The Kia Niro Plug-In Hybrid, also referred to as the Niro PHEV, comes in LX ($27,900), EX ($31,500), and EX Premium ($34,500) trim levels. The plug-in has a locking charge port, so the car can’t be unplugged while at a public charging station; a charge-timing function to take advantage of lower overnight electric rates; and a portable charging cord. It qualifies for a (-$4543) federal income tax credit the year it’s purchased, assuming the buyer’s tax situation permits the full credit to be used. It also earns state purchase rebates in New York (-$2000), California (-$1500), and other states, plus regional and corporate incentives.
Kia calls the Niro a crossover because it looks like a crossover. It feels more substantial than a compact hatch. It has big wheel arches with black flares, a thick cowl, rocker-panel cladding, roof rails, and a rear skid plate that makes it resemble a Jeep Cherokee from the rear. There’s no obvious styling effort to mark it as a hybrid, no visible attempt to look aerodynamic or eco. But in fact the Niro is very aerodynamic, with the drag coefficient being a low 0.29.
The low nose and wide sweeping hood conceal a long front overhang. It’s lower than the Kia Sportage crossover, while its lines are smoother and rounder than those on the Kia Soul.
A small flash of blue trim around the front parking lights distinguishes the PHEV (Plug-in Hybrid Electric Vehicle) versions.
The quality of the cabin materials is good, and the surfaces are soft. The instrumentation is simple and basic, with big white-on-black gauges, and glossy black trim on higher models. The dash panel doesn’t try to impress you. There are no gauges that give any clue to its being a hybrid, except for a big green leaf on the panel.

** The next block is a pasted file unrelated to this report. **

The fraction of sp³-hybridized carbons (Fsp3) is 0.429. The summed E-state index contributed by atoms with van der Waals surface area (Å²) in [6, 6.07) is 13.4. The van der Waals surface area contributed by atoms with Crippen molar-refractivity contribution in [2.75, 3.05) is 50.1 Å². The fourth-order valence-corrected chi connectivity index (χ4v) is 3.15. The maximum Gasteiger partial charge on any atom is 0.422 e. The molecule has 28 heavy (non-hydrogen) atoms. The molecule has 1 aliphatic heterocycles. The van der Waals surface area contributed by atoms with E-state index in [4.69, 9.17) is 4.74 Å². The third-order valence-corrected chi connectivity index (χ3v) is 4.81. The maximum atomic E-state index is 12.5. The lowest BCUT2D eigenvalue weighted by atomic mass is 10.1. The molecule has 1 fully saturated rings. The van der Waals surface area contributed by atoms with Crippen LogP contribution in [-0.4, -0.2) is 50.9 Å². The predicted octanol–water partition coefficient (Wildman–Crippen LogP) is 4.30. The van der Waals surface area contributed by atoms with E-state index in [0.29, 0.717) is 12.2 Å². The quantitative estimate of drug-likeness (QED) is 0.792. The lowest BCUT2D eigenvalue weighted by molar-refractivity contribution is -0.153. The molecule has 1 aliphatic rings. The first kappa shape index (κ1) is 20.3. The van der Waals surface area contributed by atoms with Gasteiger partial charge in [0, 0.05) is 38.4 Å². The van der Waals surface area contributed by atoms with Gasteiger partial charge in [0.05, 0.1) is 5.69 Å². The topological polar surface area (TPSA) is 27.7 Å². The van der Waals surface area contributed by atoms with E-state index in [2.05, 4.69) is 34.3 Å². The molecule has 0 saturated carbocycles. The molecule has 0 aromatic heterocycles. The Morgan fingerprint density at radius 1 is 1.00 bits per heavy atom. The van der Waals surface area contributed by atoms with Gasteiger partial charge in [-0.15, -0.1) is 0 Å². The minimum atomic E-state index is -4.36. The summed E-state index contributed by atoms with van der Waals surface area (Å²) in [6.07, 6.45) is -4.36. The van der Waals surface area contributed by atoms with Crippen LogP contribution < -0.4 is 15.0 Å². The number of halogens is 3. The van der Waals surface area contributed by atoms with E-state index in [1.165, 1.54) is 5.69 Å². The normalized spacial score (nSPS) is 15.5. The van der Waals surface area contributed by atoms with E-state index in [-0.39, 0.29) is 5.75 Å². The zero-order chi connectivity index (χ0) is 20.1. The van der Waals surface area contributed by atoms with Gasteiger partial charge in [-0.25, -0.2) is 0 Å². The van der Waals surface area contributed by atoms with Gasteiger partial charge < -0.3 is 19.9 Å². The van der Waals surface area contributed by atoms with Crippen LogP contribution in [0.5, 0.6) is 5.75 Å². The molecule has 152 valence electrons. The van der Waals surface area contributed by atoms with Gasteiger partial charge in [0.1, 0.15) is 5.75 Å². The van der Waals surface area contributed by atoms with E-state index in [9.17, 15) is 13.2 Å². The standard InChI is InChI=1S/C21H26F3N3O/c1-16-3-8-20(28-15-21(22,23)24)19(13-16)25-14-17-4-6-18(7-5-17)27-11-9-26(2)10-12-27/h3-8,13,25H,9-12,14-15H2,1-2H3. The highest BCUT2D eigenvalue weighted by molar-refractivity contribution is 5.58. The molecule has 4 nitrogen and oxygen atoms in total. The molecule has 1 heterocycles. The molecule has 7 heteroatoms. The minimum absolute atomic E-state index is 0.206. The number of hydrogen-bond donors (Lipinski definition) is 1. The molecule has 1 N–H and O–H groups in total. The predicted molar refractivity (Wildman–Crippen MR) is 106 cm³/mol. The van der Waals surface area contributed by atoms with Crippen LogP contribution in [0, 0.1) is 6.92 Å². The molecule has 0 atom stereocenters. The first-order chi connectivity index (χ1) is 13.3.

With seat frames that came out of the near-luxury Optima sedan, the front seating position is high, reducing headroom; but it’s still not as high as in the Soul or Sportage, which have taller rooflines.
The cabin is wide and feels it. There’s comfortable room for four people, and enough elbow room for five no problem. But maybe not headroom. The rear seatbacks are already canted, not upright, so the passengers’ heads don’t scrape the ceiling.
The cargo floor is low and flat, because the battery is under the rear seat, and because there’s no four-wheel-drive components to make room for.
There’s less cargo space than in the Soul or Sportage: 19.4 cubic feet with the rear seat up, and 54.5 cubic feet with it down, not quite flat. But we found that it squashed down flat when we put weight on it. The cargo capacity is a lot less than the Prius v, with its 67.3 cubic feet.
Kia put a lot of effort into insulating the body structure and isolating engine noise, and it shows. When you floor it and the engine howls, the noise stays out of the cabin.
The Plug-in Hybrid, in all-electric mode, can gently accelerate to highway speeds, but the engine joins the powertrain going uphill or accelerating hard. The gas pedal has a spot where there is resistance, in order to stay in all-electric mode, but you often have to push past it and use the engine to keep from getting run over by fast traffic.
Once, we found ourselves with an empty battery at the top of a hill. Zero electric range. By the time we got to the bottom of the hill, after coasting and taking advantage of regenerative braking, we had added three miles of range.